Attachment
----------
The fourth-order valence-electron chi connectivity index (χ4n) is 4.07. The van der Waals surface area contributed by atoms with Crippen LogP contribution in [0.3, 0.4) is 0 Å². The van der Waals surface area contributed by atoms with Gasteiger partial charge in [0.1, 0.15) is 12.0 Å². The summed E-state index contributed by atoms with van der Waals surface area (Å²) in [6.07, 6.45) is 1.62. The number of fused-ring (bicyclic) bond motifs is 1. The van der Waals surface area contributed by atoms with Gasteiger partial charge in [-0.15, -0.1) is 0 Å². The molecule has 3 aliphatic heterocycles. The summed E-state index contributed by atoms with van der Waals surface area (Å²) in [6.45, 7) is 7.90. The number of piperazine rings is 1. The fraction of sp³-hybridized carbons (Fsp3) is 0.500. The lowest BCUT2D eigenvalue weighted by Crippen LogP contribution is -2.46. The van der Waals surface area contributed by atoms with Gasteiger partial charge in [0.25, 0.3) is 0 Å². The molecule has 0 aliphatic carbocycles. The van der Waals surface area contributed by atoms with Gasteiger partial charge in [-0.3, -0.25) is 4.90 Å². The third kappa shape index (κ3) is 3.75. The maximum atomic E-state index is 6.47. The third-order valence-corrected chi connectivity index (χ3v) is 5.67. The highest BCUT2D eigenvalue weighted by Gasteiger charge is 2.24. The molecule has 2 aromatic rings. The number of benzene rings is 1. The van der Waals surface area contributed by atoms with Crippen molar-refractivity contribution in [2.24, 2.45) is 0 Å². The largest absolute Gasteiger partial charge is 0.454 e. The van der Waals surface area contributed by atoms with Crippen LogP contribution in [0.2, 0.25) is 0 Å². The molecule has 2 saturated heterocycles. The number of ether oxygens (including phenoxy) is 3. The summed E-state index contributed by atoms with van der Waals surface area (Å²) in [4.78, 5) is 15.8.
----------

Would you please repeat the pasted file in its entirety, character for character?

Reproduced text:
The fourth-order valence-electron chi connectivity index (χ4n) is 4.07. The van der Waals surface area contributed by atoms with Crippen LogP contribution in [0.3, 0.4) is 0 Å². The van der Waals surface area contributed by atoms with Gasteiger partial charge in [0.1, 0.15) is 12.0 Å². The summed E-state index contributed by atoms with van der Waals surface area (Å²) in [6.07, 6.45) is 1.62. The number of fused-ring (bicyclic) bond motifs is 1. The van der Waals surface area contributed by atoms with Gasteiger partial charge in [-0.15, -0.1) is 0 Å². The molecule has 3 aliphatic heterocycles. The summed E-state index contributed by atoms with van der Waals surface area (Å²) in [6.45, 7) is 7.90. The number of piperazine rings is 1. The fraction of sp³-hybridized carbons (Fsp3) is 0.500. The lowest BCUT2D eigenvalue weighted by Crippen LogP contribution is -2.46. The van der Waals surface area contributed by atoms with Gasteiger partial charge in [0.25, 0.3) is 0 Å². The molecule has 0 aliphatic carbocycles. The van der Waals surface area contributed by atoms with Gasteiger partial charge in [-0.3, -0.25) is 4.90 Å². The third kappa shape index (κ3) is 3.75. The maximum atomic E-state index is 6.47. The third-order valence-corrected chi connectivity index (χ3v) is 5.67. The highest BCUT2D eigenvalue weighted by Gasteiger charge is 2.24. The molecule has 2 aromatic rings. The number of benzene rings is 1. The van der Waals surface area contributed by atoms with Crippen molar-refractivity contribution in [2.24, 2.45) is 0 Å². The largest absolute Gasteiger partial charge is 0.454 e. The van der Waals surface area contributed by atoms with Crippen LogP contribution in [0.2, 0.25) is 0 Å². The molecule has 2 saturated heterocycles. The number of ether oxygens (including phenoxy) is 3. The summed E-state index contributed by atoms with van der Waals surface area (Å²) in [4.78, 5) is 15.8.